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Update: Bill to protect Dolores River is reintroduced in U.S. Senate

A portion of the Lower Dolores River Canyon is included in a proposed National Conservation Area. (Courtesy photo)
Sens. Michael Bennet and John Hickenlooper revive National Conservation Area plan; Rep. Lauren Boebert introduces House version

U.S. Sens. Michael Bennet and John Hickenlooper of Colorado have reintroduced legislation that would add protections for the Lower Dolores River Canyon.

The Dolores River National Conservation Act would protect more than 68,000 acres of federal lands on the river canyon and tributaries below McPhee Dam in Montezuma, Dolores and San Miguel counties.

The bipartisan bill was introduced in the previous 117th Congress in July by Bennet, a Colorado Democrat. In that Congress, a companion bill with the same language was introduced in the U.S. House by U.S. Rep. Lauren Boebert, a Colorado Republican, in August.

However, because it was never voted on by the full Congress, by the end of the session the bill died, and now has been reintroduced in the 118th Congress by the Senate, according to Bennet’s press office.

The bill is basically the same with some minor technical changes and “fine tuning” based on agency testimony, Bennet’s press secretary, Rachel Skaar, said Friday.

On March 10, Boebert reintroduced the House companion bill for the Dolores River National Conservation Area and Special Management Area Act to protect water rights and conserve the Dolores River, according to a news release.

Boebert stated the Dolores River legislation “is the gold standard for public lands bills as it protects traditional uses and was written from the ground up by a bipartisan coalition of local stakeholders. So many other public lands bills in Congress trample on the rights and liberties of the American people, but this legislation is good for conservation, good for private property rights, and good for local communities.”

House co-sponsors of Boebert’s Dolores River National Conservation Area and Special Management Area Act include U.S. Reps Ken Buck and Doug Lamborn, Colorado Republicans.

Boebert’s bipartisan bill is identical to the House bill introduced by Colorado U.S. Senators Bennet and Hickenlooper.

“Over millions of years, the Dolores River carved a canyon renowned – not just in our state, but across the country – for its majestic red rock walls that tower over the ponderosa pines,” Bennet stated in a news release. “For the people of Southwest Colorado, the river is more than just a landmark, it's the lifeblood of their communities and way of life.

He continued that the bill was written in Colorado, by Coloradans “who live, work, and depend on the Dolores River. It represents a balanced, sensible way forward to resolve many of the long-standing disagreements, protect the river for all parties, and provide long-term certainty for generations.”

Hickenlooper added that “Southwest Colorado leaders have worked for years to protect and invest in the Dolores River. This bill turns their work into common sense, bipartisan legislation that will pass in a divided Congress.”

The bill calls for a National Conservation Area designation along a 75-mile stretch of the canyon from below the dam to Big Gypsum Valley on Bureau of Land Management land.

An area of the canyon just downstream of the dam on San Juan National Forest land would be designated a special management area.

In exchange for land protections, the bill would remove that section of the river’s suitability status for potential designation as a national wild and scenic river.

That possibility has always been a concern for water managers of McPhee Reservoir, because if Congress ever officially designated the river as wild a scenic it could come with a federally reserved water right.

The Dolores River National Conservation Act does not include new water rights for the river or affect flows. Bill language emphasizes that the designation does not impact water rights on the river, or restrict traditional uses or public access.

The Dolores River National Conservation Act bans new mining, new oil and gas leases, dams, new roads and commercial timber harvesting. Valid existing rights and leases for oil and gas and mining would be protected. Ranching allotments on federal lands within the protected area would not be impacted. Recreation access would remain as it is, including for boating.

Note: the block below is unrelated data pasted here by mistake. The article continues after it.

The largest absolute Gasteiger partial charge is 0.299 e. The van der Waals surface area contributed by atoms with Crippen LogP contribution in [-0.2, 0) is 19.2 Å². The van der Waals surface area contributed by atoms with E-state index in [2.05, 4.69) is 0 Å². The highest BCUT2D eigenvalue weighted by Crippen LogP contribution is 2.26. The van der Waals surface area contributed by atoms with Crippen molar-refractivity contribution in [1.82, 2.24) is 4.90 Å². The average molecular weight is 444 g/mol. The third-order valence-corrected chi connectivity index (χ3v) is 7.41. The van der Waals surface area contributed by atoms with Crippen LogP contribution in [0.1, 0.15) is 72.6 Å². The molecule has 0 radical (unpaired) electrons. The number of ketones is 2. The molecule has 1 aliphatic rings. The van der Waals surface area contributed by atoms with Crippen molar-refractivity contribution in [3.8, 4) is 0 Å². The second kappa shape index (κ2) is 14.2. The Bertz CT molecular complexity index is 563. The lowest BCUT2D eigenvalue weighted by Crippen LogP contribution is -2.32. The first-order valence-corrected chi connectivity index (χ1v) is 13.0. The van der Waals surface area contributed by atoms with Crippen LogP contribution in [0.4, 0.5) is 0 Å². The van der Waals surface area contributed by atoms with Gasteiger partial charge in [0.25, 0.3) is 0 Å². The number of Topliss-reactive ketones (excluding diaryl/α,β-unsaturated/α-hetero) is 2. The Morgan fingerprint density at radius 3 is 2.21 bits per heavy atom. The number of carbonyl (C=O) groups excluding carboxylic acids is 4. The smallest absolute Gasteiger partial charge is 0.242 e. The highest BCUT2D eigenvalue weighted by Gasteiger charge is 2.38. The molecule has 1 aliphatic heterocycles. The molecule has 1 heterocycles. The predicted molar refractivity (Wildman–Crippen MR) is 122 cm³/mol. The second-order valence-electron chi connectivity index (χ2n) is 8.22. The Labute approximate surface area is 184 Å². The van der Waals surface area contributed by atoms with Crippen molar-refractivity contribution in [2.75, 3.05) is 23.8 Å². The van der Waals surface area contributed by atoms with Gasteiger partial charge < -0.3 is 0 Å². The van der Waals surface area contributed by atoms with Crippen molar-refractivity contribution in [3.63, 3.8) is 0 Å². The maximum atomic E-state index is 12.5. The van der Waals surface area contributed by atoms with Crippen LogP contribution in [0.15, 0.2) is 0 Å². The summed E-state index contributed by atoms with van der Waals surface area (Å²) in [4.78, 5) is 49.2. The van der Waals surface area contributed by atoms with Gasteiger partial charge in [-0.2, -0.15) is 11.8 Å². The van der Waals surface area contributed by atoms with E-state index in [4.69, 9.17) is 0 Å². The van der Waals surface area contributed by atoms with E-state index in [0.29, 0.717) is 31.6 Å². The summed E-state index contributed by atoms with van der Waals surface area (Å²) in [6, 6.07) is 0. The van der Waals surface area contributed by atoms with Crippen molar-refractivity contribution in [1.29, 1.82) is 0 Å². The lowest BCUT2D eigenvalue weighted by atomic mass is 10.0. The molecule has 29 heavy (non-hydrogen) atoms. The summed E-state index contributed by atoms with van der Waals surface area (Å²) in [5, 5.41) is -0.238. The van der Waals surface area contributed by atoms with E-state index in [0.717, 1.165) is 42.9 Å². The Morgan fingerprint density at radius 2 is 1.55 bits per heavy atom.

Desert bighorn sheep reside in the Dolores River Canyon, and their population has been gradually rising.
Initial runoff predictions look favorable for a whitewater boating season on the lower Dolores River below McPhee Reservoir. (Journal file photo)
Proposed Dolores River National Conservation Area and Special Management Area.

The commissioners of Montezuma, Dolores and San Miguel counties wrote letters of support for the bill, along with the Ute Mountain Ute Tribe.

“The proposal is the result of a long-standing collaborative effort to protect the Dolores River and the interests of the various stakeholders that it serves, including water users, agricultural entities, local governments, OHV users, conservation groups, and recreationalists,” according to a statement from the Montezuma County Board of County Commissioners. “ln crafting the NCA proposal, Montezuma County, San Miguel County, Dolores County, and other partners sought to address a myriad concerns, including those arising from the finding that the Dolores River is ‘suitable’ for designation under the Wild and Scenic Rivers Act.”

It is the position of Montezuma County that designating the Dolores River as Wild and Scenic would result in significant consequences for water users and other groups seeking to access natural resources along the river corridor.

“By supporting the proposal for an NCA, it is Montezuma County's intent to ensure that portions of the lower Dolores River that run through Montezuma, Dolores, and San Miguel counties will not be designated as Wild and Scenic, and it is our position that the NCA proposal sets forth an acceptable compromise between the various stakeholders interested in utilizing water and land resources in and along the Dolores River,” the commissioners stated.

The bipartisan bill also has support from Boebert, who introduced a companion bill in the U.S. House in July.

The reintroduced Senate bill now goes to the Energy and Natural Resource Committee for another hearing and review.

Draft bills on the Dolores River NCA proposal have circulated for years, and the topic has been discussed, studied and debated for nearly two decades.

In September 2021, Bennet invited Coloradans to share suggestions on a revived updated version of the bill during a 45-day comment period.

Of the land proposed for additional protection, 53,187 acres would become the Dolores River National Conservation Area, which overlaps mostly Bureau of Land Management land and a portion of the San Juan National Forest. The area includes the popular Ponderosa Gorge whitewater boating stretch.

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McPhee managers seek changes to Dolores River conservation bill